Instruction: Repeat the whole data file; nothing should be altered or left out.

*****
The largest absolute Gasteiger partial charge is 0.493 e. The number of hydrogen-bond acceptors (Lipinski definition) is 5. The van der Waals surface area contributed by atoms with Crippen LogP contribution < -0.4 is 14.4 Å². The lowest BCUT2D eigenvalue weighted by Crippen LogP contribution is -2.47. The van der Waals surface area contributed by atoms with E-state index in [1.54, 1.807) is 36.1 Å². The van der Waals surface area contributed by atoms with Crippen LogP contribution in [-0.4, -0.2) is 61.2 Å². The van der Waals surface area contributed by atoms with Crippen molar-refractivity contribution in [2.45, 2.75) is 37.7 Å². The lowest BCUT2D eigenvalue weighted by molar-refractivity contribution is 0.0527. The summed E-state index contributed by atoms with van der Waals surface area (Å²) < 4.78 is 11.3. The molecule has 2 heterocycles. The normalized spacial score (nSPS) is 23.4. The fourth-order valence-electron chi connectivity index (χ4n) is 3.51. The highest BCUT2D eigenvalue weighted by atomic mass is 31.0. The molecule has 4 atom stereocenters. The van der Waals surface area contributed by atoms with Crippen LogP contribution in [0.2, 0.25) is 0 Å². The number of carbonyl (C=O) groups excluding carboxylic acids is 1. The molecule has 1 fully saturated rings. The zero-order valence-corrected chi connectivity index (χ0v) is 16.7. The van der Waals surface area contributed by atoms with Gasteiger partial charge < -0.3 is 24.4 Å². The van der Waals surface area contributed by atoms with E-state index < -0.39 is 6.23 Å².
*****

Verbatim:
The largest absolute Gasteiger partial charge is 0.493 e. The number of hydrogen-bond acceptors (Lipinski definition) is 5. The van der Waals surface area contributed by atoms with Crippen LogP contribution < -0.4 is 14.4 Å². The lowest BCUT2D eigenvalue weighted by Crippen LogP contribution is -2.47. The van der Waals surface area contributed by atoms with E-state index in [1.54, 1.807) is 36.1 Å². The van der Waals surface area contributed by atoms with Crippen LogP contribution in [-0.4, -0.2) is 61.2 Å². The van der Waals surface area contributed by atoms with Crippen molar-refractivity contribution in [2.45, 2.75) is 37.7 Å². The lowest BCUT2D eigenvalue weighted by molar-refractivity contribution is 0.0527. The summed E-state index contributed by atoms with van der Waals surface area (Å²) < 4.78 is 11.3. The molecule has 2 heterocycles. The normalized spacial score (nSPS) is 23.4. The fourth-order valence-electron chi connectivity index (χ4n) is 3.51. The highest BCUT2D eigenvalue weighted by atomic mass is 31.0. The molecule has 4 atom stereocenters. The van der Waals surface area contributed by atoms with Crippen LogP contribution in [0.2, 0.25) is 0 Å². The number of carbonyl (C=O) groups excluding carboxylic acids is 1. The molecule has 1 fully saturated rings. The zero-order valence-corrected chi connectivity index (χ0v) is 16.7. The van der Waals surface area contributed by atoms with Gasteiger partial charge < -0.3 is 24.4 Å². The van der Waals surface area contributed by atoms with E-state index < -0.39 is 6.23 Å².